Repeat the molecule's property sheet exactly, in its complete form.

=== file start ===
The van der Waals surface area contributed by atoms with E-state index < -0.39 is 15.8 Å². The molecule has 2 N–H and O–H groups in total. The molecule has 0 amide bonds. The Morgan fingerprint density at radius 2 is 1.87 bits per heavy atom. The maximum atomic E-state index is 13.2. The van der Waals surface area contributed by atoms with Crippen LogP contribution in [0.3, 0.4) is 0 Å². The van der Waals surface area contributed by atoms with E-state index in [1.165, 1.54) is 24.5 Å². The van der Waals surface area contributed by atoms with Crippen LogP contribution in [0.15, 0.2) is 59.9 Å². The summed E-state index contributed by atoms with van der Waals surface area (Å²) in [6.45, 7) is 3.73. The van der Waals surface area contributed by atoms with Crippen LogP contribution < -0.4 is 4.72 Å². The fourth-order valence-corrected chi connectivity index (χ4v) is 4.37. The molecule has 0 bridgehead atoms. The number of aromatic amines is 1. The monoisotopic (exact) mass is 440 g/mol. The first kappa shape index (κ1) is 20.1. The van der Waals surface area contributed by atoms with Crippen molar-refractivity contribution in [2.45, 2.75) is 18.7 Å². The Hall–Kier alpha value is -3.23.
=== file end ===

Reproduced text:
The van der Waals surface area contributed by atoms with E-state index < -0.39 is 15.8 Å². The molecule has 2 N–H and O–H groups in total. The molecule has 0 amide bonds. The Morgan fingerprint density at radius 2 is 1.87 bits per heavy atom. The maximum atomic E-state index is 13.2. The van der Waals surface area contributed by atoms with Crippen LogP contribution in [0.3, 0.4) is 0 Å². The van der Waals surface area contributed by atoms with E-state index in [1.165, 1.54) is 24.5 Å². The van der Waals surface area contributed by atoms with Crippen LogP contribution in [0.15, 0.2) is 59.9 Å². The summed E-state index contributed by atoms with van der Waals surface area (Å²) in [6.45, 7) is 3.73. The van der Waals surface area contributed by atoms with Crippen LogP contribution < -0.4 is 4.72 Å². The fourth-order valence-corrected chi connectivity index (χ4v) is 4.37. The molecule has 0 bridgehead atoms. The number of aromatic amines is 1. The monoisotopic (exact) mass is 440 g/mol. The first kappa shape index (κ1) is 20.1. The van der Waals surface area contributed by atoms with Crippen molar-refractivity contribution in [2.45, 2.75) is 18.7 Å². The Hall–Kier alpha value is -3.23.